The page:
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Skillfully directed by Jon Amiel, COPYCAT ($20) remains a riveting film more than a decade after its release, and one of my favorites of late 1990’s. Despite my appreciation, and that of the critics, COPYCAT a film that has probably never gotten kind of the popular recognition it deserves. COPYCAT is an intelligently conceived entertainment that was one that never dumbs things down for a teen audience chomping on popcorn at the local multiplex. Another thing that sets COPYCAT apart from typical fare are the standout performances from Sigourney Weaver and Holly Hunter. Although both actresses were cast against type, they make the most of their respective roles and deliver on the money performances. Harry Connick, Jr. also makes quite an impression in COPYCAT and is especially creepy in his supporting role of incarcerated serial killer, who is the lynchpin to the entire story.

COPYCAT stars Sigourney Weaver as Dr. Helen Hudson, criminal psychologist and noted expert on serial killers. After a personal encounter with serial killer Daryll Lee Cullum (Harry Connick, Jr.), Helen is left a virtual basket case, extremely agoraphobic and unable to leave her apartment. When a new serial killer begins haunting the streets of San Francisco, homicide detective M. J. Monahan (Holly Hunter) decides to avail herself of the expertise of a very broken criminal psychologist. As it turns out, the new serial killer has been copying the crimes of the Boston Strangler, as a means of getting Helen’s attention. After presenting his calling card, the serial killer switches modus operandi to that of the Hillside Strangler, then Son of Sam as a means of keeping Helen fully engaged… and making it clear that his deadly game is being played entirely for her benefit. The cast of COPYCAT also features Dermot Mulroney, William McNamara, J.E. Freeman, Will Patton, John Rothman and Shannon O'Hurley.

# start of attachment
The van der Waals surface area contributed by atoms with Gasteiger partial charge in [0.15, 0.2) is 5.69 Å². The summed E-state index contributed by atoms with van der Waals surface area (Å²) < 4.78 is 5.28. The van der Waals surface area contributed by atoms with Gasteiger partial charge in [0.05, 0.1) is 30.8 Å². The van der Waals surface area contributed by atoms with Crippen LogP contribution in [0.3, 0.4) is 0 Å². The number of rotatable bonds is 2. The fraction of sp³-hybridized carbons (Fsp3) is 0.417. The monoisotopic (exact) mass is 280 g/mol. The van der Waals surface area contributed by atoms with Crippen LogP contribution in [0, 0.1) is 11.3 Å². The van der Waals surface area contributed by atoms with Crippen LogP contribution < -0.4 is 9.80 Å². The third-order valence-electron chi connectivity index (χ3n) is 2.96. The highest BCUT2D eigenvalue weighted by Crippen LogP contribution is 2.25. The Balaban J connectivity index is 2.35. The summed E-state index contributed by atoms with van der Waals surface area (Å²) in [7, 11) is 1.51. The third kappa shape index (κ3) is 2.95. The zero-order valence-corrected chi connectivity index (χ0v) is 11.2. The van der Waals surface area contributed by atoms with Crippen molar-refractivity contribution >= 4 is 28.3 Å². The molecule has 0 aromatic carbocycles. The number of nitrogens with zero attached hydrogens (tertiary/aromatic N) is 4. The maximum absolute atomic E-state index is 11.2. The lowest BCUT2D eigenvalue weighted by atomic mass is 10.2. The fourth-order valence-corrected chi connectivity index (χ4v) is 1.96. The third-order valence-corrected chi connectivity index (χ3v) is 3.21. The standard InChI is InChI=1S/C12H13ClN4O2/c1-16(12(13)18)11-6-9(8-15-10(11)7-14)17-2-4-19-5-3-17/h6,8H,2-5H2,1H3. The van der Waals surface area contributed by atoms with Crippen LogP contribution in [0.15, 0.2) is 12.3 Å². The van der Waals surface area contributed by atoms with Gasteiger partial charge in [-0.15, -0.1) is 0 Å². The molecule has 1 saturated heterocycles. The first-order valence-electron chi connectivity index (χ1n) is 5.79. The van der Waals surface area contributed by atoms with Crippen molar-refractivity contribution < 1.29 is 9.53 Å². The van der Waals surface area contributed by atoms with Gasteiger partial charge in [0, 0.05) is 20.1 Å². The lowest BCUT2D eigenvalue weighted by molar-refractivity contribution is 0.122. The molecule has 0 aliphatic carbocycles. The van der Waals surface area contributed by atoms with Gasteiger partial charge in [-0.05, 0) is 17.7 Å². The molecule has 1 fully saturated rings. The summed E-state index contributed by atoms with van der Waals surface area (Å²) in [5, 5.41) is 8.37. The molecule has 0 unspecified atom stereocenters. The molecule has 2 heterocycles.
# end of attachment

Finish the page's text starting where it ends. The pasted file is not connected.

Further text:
Warner Home Video has made COPYCAT available on Blu-ray Disc in a 2.35:1 aspect ratio presentation that has been encoded onto the disc with the AVC codec. The 1080p presentation is more than serviceable, but doesn’t standout on any significant way. COPYCAT looks good on Blu-ray, displaying respectable sharpness and image detail. Long and medium shots appear filtered and a tads soft. However, close-ups come across as more crisply defined, in addition to showing good texturing and a better level of fine detail. Colors exhibit subdued saturation, with strongly accented reds. Flesh tones generally appear true to life. Blacks are quite accurate and the whites appear stable. Contrast is smooth, however shadow detail proves less than impressive. The elements from which COPYCAT has been mastered are free from major defects. Modest grain is present in the image.

COPYCAT is presented on Blu-ray Disc with a 5.1 channel DTS-HD Master Audio soundtrack. Much of COPYCAT plays like a talky police procedural drama that features an appropriately mixed sound design, however there are more intense moments that are significantly more atmospheric and potent, but overall, the sound isn’t particularly directional. Thanks to the lossless encode, sound effects tend to make quite an impact, while the soundtrack’s musical component is very well represented. Dialogue is cleanly reproduced and maintains complete intelligibility. French and Spanish Dolby Digital 5.1 channel tracks are also encoded onto the disc, as are English and Spanish subtitles.

The interactive menu gives one access to the standard scene selection and set up features, as well as the extras, which have been ported from the DVD release. Starting things off is a running Audio Commentary with director Jon Amiel. A Theatrical Trailer closes out the extras.

COPYCAT is a smart and entertaining thriller that benefits from good writing, tight direction, excellent casting and strong performances. The Blu-ray presentation is more than serviceable, but doesn’t standout. COPYCAT gets a recommendation for the film itself, but less so for its hi-def presentation.


Copycat [Blu-ray] (1995)


DVD & Blu-ray Disc reviews are Copyright 2011 THE CINEMA LASER and may not be copied or reprinted without the written consent of the publisher.
THE CINEMA LASER is written, edited and published by Derek M. Germano.



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